The Fringe of .NET

personal dotnet oss 10 comments suggest edit

Unless you live in a cave, you are probably aware of the large leaps forward Microsoft and .NET has made in the open source community.

Although I do wonder about that phrase “unless you live in a cave.” By now, don’t cave dwellers have decent internet access?

As usual, I digress.

Over at GitHub, we’re pretty excited to see Microsoft put so much of .NET on GitHub under permissive licenses. Not only have they put a large amount of code on GitHub, they work hard to manage their open source projects well.

I am excited by all this. It’s been a long time coming. It’s a good thing.

That being said, Microsoft, being the giant company it is, casts a large shadow. It’s good to praise the vigor with which Microsoft adopts open source. At the same time, it’s important not to forget all the projects that have been here all along, nor the new ones that crop up all the time. The lesser-known projects and independent open source developers are an important part of the .NET open source ecosystem.

DotNetFringe (April 12-14 in Portland, Oregon) is a new conference that will help bring all these grass root independent efforts from out of the shadow. This conference is organized by a group of independent folks (myself included) who have a deep-seated passion for .NET open source.

And we collected a great line-up of speakers. Some of the names you’ll recognize as fixtures in the .NET open source community. Many are regular speakers. We also worked hard to create an environment that welcomes fresh new voices you may not have heard before.

We know your time and money is valuable. We’ve tried to keep the price low and the content quality high. So definitely buy a ticket and come say hello to me in Portland! I’ll bring some Octocat stickers to give out!

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10 responses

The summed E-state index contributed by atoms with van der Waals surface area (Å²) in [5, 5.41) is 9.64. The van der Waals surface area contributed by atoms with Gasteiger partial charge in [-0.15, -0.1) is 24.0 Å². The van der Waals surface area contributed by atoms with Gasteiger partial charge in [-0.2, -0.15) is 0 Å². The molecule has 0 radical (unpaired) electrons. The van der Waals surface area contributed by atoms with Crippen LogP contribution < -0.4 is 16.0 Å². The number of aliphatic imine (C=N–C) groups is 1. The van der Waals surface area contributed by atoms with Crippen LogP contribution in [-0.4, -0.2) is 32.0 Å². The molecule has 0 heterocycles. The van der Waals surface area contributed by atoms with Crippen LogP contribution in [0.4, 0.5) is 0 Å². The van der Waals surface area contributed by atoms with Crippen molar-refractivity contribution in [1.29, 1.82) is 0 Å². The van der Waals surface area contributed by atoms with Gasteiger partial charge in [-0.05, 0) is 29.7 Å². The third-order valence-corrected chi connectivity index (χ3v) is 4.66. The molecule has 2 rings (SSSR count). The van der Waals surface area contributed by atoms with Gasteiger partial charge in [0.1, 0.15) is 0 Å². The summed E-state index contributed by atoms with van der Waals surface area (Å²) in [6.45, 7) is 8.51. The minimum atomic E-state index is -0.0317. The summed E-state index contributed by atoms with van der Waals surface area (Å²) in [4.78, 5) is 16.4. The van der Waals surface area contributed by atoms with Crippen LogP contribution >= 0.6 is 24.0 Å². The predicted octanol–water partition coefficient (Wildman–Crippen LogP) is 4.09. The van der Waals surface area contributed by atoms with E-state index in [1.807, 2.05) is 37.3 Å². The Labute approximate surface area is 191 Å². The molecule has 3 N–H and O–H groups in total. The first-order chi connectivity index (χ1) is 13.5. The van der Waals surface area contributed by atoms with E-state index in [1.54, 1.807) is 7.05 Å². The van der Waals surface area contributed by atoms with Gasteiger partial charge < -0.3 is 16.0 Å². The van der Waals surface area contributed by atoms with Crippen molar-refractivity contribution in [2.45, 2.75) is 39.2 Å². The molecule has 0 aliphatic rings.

1. Avatar for TroyGoode
    TroyGoode March 10th, 2015

    Hey Phil - I've been out of the .NET world for a few years now, but this sounds an awful lot like what was going on several years ago with "AltDotNet" (which I loved, and eventually helped lead me away from .NET). Is that "movement" (not sure what else to call it) dead? Is this kind of a recreation of that original premise under a new context given Microsoft's new status quo?

  2. Avatar for Rob H
    Rob H March 11th, 2015

    Yes, that was my first thought, too.

    Sounds like a great idea to me!

  3. Avatar for dotnetchris
    dotnetchris March 11th, 2015

    I wouldn't say it's dead, some of it has been tightly integrated into .NET proper like JSON.NET or as a near second party like OWIN. Other parts still exist as third party, things like Nancy, Massive, and NHibernate still all exist.

    You have the rise of tools like EntityFramework and it's line in the sand opposites like Dapper.NET, PetaPoco.

    You still the constant foray of Microsoft into things for short terms like WebApi that has been entirely supplanted by MVC proper.

    Nuget is king and one of the most important parts to .NET now. Visual Studio is getting first class support for things like bower and gulp. Roslyn is allowing tools like Sublime to intellisense-lite. I believe VS2015 will abandon mstest in favor of xUnit.

    ASP.NET 5 Core CLR once again throws all existing libraries to the wind with yet another distribution for Library owners to support.